While CLover does not have the same scope (as a project) as ROCm, i agree that it should have been the ideal solution. I get that Bridgman says (and in some ways he is right) that since only AMD contributed to CLover, they saw no point and proceeded to do their own thing, but still in my opinion they should have at least kept CLover as their official open OpenCL implemantation and just let ROCm implement the other stuff around it. Right now there are 2 OpenCL open implemenations for AMD, both of them with issues. And one binary OpenCL implemantation that is not exactly perfect either. If 3rd party contributors manage to improve Clover in the near future (which might be the case seeing some companies pledging to contribute to it) then we might see the paradox of Clover being a better opensource OpenCL implementation on AMD cards than ROCm, without AMD's help....

              In an ideal world, Intel would have adopted CLover as well, since it is pretty much Gallium Compute, and they have already adopted Gallium for OpenGL, so why not OpenCL? In an even more ideal world, Nvidia would have adopted Nouveau as well, so all 3 main vendors would contribute to CLover, making it the defacto standard implementation for OpenCL and ensuring perfect compatibility for everybody (since all OpenCL apps would ensure they work on Clover). Sadly we are not living in an ideal world.
              This is exactly my thoughts on the matter. Since OpenCL was first released I had envisioned industry standards and it being embraced by everyone.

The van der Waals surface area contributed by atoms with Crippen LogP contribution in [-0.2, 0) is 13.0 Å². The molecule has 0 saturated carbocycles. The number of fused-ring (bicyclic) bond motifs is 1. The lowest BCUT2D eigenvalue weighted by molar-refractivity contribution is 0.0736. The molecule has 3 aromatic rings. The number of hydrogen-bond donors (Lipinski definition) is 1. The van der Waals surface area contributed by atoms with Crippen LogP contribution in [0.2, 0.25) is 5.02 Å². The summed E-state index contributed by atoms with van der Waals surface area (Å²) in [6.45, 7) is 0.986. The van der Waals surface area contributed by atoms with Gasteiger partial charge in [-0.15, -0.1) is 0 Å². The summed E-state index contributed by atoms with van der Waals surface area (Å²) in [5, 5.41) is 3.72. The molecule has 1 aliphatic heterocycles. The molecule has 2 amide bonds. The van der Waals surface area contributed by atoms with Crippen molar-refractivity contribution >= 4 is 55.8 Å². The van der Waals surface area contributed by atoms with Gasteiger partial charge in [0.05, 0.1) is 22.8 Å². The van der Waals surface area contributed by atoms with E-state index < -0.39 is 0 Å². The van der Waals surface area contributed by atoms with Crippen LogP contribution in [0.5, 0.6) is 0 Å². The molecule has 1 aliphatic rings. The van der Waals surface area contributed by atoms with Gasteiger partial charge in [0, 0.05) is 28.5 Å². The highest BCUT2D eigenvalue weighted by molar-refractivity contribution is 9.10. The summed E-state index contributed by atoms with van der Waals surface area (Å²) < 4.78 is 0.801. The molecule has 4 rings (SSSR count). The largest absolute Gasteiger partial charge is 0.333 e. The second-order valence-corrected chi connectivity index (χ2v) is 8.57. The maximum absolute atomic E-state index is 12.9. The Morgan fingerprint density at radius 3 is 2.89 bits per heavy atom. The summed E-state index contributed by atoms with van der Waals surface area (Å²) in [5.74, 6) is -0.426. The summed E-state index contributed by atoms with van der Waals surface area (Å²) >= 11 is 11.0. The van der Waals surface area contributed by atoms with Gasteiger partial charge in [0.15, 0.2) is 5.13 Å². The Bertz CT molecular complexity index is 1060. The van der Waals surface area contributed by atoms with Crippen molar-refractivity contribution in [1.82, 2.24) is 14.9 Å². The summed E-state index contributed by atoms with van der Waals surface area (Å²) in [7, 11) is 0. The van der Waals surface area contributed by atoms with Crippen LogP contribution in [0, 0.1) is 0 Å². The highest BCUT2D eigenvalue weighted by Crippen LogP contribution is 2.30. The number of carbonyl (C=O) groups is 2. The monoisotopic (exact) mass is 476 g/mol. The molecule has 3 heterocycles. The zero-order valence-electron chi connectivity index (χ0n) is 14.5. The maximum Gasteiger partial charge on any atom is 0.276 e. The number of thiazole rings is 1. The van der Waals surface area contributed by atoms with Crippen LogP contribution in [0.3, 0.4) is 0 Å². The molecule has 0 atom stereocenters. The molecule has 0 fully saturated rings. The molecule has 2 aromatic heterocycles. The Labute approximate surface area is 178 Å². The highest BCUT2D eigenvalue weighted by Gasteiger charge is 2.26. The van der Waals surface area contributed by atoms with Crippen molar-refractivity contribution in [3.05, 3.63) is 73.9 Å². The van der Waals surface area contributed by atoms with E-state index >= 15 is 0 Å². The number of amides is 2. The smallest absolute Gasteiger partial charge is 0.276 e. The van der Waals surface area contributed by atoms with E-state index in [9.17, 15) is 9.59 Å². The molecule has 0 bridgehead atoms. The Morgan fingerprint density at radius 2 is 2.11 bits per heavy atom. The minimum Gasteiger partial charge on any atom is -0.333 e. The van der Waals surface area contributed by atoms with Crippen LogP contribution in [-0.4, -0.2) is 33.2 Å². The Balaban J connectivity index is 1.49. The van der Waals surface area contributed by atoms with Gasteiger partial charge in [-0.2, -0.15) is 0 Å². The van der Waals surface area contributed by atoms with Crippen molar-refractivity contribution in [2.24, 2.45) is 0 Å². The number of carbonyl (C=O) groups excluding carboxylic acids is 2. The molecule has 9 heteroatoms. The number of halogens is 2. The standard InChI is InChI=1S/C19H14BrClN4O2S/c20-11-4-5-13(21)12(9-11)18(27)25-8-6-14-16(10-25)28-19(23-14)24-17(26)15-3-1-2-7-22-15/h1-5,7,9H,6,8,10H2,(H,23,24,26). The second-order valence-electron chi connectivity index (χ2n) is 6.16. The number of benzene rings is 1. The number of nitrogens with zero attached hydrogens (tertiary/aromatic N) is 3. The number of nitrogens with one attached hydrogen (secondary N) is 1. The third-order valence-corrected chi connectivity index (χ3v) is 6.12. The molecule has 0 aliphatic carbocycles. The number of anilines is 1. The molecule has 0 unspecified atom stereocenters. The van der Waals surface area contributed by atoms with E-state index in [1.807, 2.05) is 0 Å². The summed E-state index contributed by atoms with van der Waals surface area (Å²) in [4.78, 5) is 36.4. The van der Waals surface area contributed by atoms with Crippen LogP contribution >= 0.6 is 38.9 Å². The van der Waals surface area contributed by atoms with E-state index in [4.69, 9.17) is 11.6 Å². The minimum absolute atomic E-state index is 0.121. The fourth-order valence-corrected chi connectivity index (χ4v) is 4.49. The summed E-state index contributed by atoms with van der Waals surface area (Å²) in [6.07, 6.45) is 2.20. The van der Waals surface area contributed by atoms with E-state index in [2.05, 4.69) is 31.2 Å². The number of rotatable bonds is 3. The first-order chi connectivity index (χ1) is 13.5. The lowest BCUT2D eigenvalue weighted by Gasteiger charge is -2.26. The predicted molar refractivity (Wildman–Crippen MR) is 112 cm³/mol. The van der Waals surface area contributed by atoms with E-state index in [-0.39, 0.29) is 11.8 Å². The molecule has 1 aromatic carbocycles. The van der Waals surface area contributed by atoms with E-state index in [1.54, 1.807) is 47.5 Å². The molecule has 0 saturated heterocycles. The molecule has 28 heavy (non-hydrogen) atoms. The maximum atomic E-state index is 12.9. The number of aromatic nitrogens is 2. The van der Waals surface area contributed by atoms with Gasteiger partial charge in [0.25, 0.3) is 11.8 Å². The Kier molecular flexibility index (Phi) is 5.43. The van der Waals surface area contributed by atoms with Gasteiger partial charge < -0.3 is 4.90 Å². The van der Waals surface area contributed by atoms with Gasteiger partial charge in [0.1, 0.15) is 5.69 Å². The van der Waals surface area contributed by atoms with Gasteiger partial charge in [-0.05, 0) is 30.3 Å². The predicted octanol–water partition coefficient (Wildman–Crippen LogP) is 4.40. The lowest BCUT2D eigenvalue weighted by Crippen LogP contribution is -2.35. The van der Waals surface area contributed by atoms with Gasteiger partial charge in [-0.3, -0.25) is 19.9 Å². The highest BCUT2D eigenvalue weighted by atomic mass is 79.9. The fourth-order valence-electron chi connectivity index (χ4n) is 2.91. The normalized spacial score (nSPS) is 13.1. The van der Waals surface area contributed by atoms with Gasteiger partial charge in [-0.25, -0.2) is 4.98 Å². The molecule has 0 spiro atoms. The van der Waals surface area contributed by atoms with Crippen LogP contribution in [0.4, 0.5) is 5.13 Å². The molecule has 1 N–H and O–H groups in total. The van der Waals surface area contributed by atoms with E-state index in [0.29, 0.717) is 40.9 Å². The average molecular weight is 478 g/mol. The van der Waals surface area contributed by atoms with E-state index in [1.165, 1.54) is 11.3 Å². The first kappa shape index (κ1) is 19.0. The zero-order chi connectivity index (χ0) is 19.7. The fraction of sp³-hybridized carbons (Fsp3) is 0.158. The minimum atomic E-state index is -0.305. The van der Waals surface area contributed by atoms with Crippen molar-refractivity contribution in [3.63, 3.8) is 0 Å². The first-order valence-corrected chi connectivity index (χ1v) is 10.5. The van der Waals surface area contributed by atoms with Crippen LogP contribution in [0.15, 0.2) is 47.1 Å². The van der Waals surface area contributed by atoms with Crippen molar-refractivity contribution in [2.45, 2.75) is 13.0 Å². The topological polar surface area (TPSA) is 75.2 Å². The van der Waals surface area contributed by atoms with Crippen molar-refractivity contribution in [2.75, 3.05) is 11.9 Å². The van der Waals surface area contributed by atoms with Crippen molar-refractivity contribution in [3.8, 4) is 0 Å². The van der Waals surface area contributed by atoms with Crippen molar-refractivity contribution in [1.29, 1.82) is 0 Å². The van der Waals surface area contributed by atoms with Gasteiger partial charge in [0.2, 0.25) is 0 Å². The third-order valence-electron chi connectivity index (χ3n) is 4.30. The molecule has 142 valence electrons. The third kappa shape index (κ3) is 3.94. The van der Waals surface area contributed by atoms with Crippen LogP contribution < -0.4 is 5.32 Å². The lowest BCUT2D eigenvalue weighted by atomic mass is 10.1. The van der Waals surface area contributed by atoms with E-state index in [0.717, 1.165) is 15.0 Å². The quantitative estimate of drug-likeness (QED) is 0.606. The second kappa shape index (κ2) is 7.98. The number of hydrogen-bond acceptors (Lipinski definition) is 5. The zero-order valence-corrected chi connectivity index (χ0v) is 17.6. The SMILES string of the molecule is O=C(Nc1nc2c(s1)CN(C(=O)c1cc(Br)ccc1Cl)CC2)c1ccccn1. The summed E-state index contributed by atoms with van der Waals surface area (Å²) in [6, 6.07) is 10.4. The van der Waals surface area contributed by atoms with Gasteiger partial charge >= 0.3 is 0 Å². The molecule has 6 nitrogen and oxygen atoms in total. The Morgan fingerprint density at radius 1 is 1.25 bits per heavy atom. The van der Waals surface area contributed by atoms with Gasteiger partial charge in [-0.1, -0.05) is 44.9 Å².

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              • #37
                Originally posted by vegabook View Post

                Probably only way efficiently to use cross-platform compute anytime soon will be WebGPU and its "native" equivalent wgpu. I'm not bothering with ROCm at all. It's an utter mess.
                WebGPU? what about Vulkan and SPIR-V they are awesome and really rocks!

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                • #38
                  Originally posted by vegabook View Post

                  Vulkan doesn't do compute (for now). And unlike Vulkan, or DX12, webgpu is supported by everyone including Apple, and therefore will be standard in browsers. It's the first api that we're likely to see implemented by everyone.
                  We can't compare WebGPU with ROCm, WebGPU as nothing to do with raw computing on desktop, it's for the web browsers. ROCm is the opposite, is for datacenter and HPC applications also not for desktop. The problem is that AMD can't care less to make rocm friendly on desktop and notebooks particularly. So most consumers and professional users on AMD desktop hardware on Linux have poor experience with this OpenCL implementation.
                  For me OpenCL for desktop usage as failed big. NVIDIA expose only opencl 1.2, I think, because the care only CUDA.